This week, Governor Ivey made the tough decision to hold the special election for our U.S. Senator this summer instead of waiting until next year's elections, as Governor Bentley had planned to do.
This was not an easy choice to make. It is estimated that a special election will cost the state about $15 million.
But if we also put a lottery on the same ballot as the U.S. Senate race, we can resolve two major issues for the price of one and take partisan concerns out of the equation.
During the last lottery debate, some arguments were made that a lottery vote would benefit one political party over the other. But if the lottery is on a primary ballot in August, there wouldn't be any races pitting Democrats against Republicans.
This special election offers the purest chance to let the people of Alabama finally have an up-or-down vote on a lottery. Having this vote now would further justify the cost of the special election we are already going to have and would remove any concerns about partisanship a lottery vote could have if it were held at any other time.
The lottery has remained consistently popular with voters throughout Alabama. Opinion poll after opinion poll has shown that up to 70 percent of voters want to vote on a lottery, and more than 60 percent would vote “yes” on a lottery if given the chance.
The devil has always been in the details. Personally, I have always preferred a lottery for college scholarships. That is the only way we can guarantee the lottery proceeds would be used for what they were meant for and not used for budgetary shell games where the lottery goes into the education budget, but then an equal or greater amount of funds gets transferred out of education and goes to something else.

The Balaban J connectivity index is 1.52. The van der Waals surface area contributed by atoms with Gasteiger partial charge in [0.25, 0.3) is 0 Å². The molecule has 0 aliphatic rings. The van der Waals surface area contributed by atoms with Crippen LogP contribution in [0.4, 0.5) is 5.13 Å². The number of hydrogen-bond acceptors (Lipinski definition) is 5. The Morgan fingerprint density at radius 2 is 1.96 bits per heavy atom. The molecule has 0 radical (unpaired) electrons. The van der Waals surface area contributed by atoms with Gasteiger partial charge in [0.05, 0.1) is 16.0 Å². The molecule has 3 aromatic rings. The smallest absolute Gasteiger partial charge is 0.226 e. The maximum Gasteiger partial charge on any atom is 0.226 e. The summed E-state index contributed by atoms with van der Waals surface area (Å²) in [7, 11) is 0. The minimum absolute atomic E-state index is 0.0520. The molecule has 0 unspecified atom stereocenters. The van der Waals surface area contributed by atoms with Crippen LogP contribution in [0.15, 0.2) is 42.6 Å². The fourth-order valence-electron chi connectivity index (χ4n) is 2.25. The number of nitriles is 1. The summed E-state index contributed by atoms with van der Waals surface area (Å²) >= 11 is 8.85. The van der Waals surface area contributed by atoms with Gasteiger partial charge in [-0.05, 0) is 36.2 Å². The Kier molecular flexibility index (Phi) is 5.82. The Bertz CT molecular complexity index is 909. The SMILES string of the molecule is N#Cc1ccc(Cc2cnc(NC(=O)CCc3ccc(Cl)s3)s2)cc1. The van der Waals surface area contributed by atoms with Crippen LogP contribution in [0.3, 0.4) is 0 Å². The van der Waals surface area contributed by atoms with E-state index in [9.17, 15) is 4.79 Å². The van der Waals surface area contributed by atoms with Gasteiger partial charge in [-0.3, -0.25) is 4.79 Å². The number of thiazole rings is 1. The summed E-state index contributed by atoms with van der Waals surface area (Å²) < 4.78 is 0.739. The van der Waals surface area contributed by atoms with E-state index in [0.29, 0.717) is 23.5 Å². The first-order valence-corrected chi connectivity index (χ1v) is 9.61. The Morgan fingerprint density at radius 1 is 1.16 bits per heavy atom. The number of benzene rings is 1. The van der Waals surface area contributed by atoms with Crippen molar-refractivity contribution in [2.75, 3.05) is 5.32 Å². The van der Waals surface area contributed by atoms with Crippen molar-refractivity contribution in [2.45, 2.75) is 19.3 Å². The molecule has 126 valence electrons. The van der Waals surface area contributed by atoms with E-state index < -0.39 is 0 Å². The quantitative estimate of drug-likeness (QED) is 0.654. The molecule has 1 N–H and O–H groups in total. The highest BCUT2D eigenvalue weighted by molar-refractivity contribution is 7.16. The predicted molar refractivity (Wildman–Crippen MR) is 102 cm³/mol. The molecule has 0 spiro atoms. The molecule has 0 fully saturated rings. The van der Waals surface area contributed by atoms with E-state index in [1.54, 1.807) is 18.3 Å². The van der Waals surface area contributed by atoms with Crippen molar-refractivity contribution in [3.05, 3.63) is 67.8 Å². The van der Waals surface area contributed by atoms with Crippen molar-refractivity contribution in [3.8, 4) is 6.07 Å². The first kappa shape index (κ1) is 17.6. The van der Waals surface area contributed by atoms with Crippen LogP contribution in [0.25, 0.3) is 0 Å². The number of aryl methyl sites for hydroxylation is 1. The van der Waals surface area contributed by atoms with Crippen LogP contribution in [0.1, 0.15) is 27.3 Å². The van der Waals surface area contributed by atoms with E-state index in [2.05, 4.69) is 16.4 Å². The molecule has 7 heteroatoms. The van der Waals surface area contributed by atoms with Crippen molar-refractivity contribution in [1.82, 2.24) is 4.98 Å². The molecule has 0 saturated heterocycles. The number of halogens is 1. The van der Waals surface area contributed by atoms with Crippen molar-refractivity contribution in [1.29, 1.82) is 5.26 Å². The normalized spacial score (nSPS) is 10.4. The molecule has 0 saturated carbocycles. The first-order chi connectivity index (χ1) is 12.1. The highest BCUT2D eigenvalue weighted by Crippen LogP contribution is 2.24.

A lottery for scholarships could guarantee that every child in Alabama can at least attend a two-year school and get their professional certification if they choose not to go to a four-year university.
But I also understand that many legislators want to use lottery funds to finance infrastructure projects like roads and bridges. And certainly we have a desperate need to improve our infrastructure in this state. Alabama’s death rate from traffic accidents is twice the national average, and a lottery could solve that problem by hiring more state troopers and repairing and expanding our roads and bridges.
Perhaps the best solution is to put multiple lottery proposals on the ballot (one for scholarships and one for infrastructure and state troopers/first responders) and let the people decide how they want the money to be spent. We could even put the “blank check lottery” on the ballot and let the voters have the option of deferring to the Alabama Legislature on where the money will go (though I personally wouldn’t support any lottery that doesn’t specify exactly how those dollars would be spent).
There is no question that our state has serious needs that aren’t currently being met. That’s why state leaders keep introducing tax increase proposals like the gas tax and the tax on DVRs and online streaming services.
But I say no more taxes until we have a lottery vote! A lottery is voluntary (if you don’t want to pay, don’t play) and could raise hundreds-of-millions of dollars for our state. And now is the perfect time to make that vote happen.
We can have a debate about the merits of different lottery proposals, but there are no more excuses to not take advantage of this opportunity to let the people vote!
A special election is going to take place. The money is going to be spent. The potential partisan benefits are no longer a part of the equation. Let’s make the most of the opportunity we have in front of us and resolve two issues for the price of one. It’s time to let the people vote!
Alabama House of Representatives. He served as the House Minority Leader from 2010-2016.